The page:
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THE FEDERAL SURVIVORS who retreated across the Rappahannock River on Dec. 15-16, 1862, left behind them a city more savagely sacked than any other American community in history--"played out," a witness wrote, "completely torn to pieces & destroyed." The river they crossed became the military frontier between the United States and the Confederate States for nearly six months, making Fredericksburg a perilously situated frontier outpost.
Citizens struggling to eke out an existence in town lived in shattered houses and had to cope with an economy and infrastructure wrenched completely out of alignment by the war. The main artery leading out of town, the Orange Plank Road (modern State Route 3), had become "so dilapidated as to make it exceedingly hard to walk upon, having frequently to jumpto reach from one plank to another."
Fredericksburg, a soldier from Richmond wrote to his mother, would "make you weep to see it."
A Mississippian who walked through Mary Washington's house on Charles Street felt "sad when I saw that the househad been pierced by the enimyone ball had burried its self in the wall and stop[p]ed."
A great outpouring of sympathy for Fredericksburg's ravaged citizens swept through the Army of Northern Virginia, and eventually on across the entire South. Women in Mobile staged a charity bazaar to raise money; Augusta ladies sent $52, two blankets, and one bag of dried fruit; and preachers spread the call from their pulpits. Soldiers of the 7th Louisiana Infantry Regiment donated $1,079. Stonewall Jackson and his personal staff gave $625. Contributions from Jackson's corps totaled $12,583.50, an average of about two-days' pay per man.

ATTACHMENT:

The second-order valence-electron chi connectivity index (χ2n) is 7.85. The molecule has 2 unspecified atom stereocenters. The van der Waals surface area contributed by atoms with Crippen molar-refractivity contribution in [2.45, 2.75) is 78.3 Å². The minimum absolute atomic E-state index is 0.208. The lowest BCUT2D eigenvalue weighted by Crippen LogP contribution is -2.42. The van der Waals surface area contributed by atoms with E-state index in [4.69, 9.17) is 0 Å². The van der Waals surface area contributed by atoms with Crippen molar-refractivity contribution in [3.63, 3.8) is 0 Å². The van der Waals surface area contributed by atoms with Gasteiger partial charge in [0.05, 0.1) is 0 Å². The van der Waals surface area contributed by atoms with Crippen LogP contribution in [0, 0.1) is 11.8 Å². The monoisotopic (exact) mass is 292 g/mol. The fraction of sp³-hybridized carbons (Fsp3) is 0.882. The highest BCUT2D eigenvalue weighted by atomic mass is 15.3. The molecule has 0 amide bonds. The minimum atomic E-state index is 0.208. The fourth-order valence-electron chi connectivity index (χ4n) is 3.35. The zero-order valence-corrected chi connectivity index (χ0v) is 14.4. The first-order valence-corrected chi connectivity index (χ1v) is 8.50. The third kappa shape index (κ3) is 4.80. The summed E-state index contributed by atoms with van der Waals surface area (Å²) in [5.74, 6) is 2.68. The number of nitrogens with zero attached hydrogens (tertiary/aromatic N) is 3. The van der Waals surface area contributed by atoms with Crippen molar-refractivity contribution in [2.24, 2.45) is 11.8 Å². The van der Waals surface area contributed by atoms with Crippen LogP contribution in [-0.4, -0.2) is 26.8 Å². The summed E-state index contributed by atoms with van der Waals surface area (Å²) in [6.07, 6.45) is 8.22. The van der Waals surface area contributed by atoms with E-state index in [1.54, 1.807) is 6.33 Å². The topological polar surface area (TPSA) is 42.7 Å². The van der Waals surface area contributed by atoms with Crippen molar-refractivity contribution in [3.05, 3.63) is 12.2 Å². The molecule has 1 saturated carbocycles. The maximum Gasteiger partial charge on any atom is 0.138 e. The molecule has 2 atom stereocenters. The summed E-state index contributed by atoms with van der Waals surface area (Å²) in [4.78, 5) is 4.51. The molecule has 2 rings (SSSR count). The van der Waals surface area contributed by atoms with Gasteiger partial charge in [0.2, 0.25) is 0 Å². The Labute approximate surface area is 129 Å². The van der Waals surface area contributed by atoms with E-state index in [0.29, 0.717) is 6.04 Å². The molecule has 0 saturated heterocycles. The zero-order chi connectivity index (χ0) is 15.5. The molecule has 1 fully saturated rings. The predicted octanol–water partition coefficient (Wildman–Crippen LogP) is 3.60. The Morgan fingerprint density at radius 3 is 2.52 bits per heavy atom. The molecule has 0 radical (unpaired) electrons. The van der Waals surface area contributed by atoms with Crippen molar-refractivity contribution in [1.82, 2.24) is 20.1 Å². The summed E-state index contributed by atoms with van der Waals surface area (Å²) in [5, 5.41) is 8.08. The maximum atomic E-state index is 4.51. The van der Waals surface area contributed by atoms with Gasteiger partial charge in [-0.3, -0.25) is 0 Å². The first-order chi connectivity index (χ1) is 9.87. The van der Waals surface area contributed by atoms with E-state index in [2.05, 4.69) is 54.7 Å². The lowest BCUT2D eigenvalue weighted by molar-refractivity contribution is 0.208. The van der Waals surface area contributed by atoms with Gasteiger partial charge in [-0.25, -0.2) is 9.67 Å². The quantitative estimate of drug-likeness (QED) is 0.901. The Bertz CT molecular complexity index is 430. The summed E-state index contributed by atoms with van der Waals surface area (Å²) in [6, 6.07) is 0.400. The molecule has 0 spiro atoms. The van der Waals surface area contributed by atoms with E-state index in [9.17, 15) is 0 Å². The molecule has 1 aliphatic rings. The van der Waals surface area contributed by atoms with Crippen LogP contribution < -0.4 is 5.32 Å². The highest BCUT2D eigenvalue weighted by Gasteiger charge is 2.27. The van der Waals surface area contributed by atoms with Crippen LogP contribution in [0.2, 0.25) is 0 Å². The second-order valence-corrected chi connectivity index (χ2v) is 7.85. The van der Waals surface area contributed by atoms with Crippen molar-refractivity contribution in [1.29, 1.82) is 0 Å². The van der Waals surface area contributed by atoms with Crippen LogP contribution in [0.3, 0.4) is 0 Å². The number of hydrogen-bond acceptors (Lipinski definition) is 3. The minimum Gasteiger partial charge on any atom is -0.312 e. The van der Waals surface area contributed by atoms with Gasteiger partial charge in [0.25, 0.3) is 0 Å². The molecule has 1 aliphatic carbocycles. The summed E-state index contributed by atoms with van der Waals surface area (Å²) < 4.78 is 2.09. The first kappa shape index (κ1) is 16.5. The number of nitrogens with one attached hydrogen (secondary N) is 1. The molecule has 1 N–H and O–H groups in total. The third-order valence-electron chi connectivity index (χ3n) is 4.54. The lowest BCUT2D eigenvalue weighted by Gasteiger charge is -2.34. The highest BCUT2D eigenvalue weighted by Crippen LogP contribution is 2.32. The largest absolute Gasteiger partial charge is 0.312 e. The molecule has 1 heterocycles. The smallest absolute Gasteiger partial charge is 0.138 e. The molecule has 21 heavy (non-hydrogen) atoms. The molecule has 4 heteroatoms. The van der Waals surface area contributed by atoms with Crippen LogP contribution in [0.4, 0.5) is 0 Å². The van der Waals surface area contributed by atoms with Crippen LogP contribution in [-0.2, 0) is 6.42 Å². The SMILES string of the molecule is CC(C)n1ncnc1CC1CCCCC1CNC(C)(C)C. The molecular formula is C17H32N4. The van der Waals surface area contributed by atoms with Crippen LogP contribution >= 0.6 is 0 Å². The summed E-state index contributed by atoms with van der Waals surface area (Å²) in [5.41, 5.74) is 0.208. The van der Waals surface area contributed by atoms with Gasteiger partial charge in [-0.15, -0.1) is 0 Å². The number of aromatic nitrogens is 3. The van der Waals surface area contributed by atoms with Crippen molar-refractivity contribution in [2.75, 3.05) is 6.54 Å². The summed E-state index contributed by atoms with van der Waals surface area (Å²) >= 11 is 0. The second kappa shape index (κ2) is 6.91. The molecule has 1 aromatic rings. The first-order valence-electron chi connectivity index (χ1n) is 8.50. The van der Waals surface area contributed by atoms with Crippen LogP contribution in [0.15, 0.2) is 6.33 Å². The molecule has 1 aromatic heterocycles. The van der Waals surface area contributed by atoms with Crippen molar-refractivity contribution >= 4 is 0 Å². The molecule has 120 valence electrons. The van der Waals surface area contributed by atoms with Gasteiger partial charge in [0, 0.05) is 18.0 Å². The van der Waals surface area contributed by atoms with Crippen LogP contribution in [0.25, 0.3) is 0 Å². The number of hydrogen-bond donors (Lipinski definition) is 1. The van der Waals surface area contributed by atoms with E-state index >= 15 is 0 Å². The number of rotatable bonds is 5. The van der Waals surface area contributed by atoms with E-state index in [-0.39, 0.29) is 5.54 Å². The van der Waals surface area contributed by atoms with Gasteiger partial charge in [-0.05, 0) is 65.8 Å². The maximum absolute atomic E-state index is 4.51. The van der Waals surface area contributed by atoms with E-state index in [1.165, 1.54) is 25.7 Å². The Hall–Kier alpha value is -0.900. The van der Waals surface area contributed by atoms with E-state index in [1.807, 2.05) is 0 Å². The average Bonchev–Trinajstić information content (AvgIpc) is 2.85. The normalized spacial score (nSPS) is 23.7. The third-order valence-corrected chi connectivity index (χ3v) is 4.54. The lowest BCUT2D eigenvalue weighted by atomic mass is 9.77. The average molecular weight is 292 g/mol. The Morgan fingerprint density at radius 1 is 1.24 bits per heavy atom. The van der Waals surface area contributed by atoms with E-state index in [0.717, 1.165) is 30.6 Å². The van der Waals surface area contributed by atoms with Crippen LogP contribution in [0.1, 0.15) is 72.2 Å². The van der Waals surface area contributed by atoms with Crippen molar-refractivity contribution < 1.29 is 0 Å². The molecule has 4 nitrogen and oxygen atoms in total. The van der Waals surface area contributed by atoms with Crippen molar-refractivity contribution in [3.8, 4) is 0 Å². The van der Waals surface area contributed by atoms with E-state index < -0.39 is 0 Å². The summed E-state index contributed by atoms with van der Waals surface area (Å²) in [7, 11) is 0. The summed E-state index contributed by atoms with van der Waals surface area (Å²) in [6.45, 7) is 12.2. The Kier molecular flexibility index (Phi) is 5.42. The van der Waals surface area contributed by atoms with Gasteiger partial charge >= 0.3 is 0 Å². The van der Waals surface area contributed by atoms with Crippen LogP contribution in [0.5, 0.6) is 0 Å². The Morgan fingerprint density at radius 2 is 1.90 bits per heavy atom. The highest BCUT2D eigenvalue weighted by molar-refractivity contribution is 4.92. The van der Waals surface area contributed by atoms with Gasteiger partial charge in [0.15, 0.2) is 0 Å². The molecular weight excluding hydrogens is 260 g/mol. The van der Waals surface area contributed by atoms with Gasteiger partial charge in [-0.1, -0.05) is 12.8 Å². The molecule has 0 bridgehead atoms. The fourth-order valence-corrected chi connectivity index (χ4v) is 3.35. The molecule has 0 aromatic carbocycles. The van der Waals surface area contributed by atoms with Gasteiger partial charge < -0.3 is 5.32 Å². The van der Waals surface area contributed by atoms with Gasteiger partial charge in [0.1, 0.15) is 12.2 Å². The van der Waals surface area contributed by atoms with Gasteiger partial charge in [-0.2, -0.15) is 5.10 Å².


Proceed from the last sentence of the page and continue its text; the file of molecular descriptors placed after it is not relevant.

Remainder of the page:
Mayor Montgomery Slaughter eventually received nearly a quarter-million dollars in donations, a really remarkable sum in 1863 money from a hard-pressed infant nation in the midst of war. (For context: the net worth of all of Mayor Slaughter's personal real property in 1860 was $18,000.)
Fredericksburg's churches played host to an immense and ardent revival of religious interest early in 1863. The audience for the fervent daily services included almost exclusively soldiers: The rector of the Episcopal Church noted that civilians hesitated to attend for fear of picking up lice from the soldiers, who were universally infested.
The revival began at the Presbyterian Church on George Street, but outgrew that space. The spacious Baptist Church on Princess Anne Street had suffered so heavily during the bombardment and occupation in December that it was not fit for use, so St. George's Episcopal became headquarters. Preachers from across Virginia came to town to participate in services of ecumenical mien, with representatives of most of the Protestant faiths sharing the dais.
Southern troops who manned outposts in Fredericksburg that winter did not pose the violent threat that Yankee soldiery had during December, but they fell far short--as armies always do--of being ideal visitors. Local citizens complained that Confederate officers did not do enough to keep the troops in check. Confederate officers complained that local citizens overcharged for such necessities as wood.
Men hardened by experience in desperate battles sometimes ran amok. In February, a young South Carolinian named Earle S. Lewis cornered a fellow named Owens, who was dodging conscription, in a "house of ill fame." Owens grabbed a hatchet and hit Lewis in the head with it. Lewis died. Owens escaped.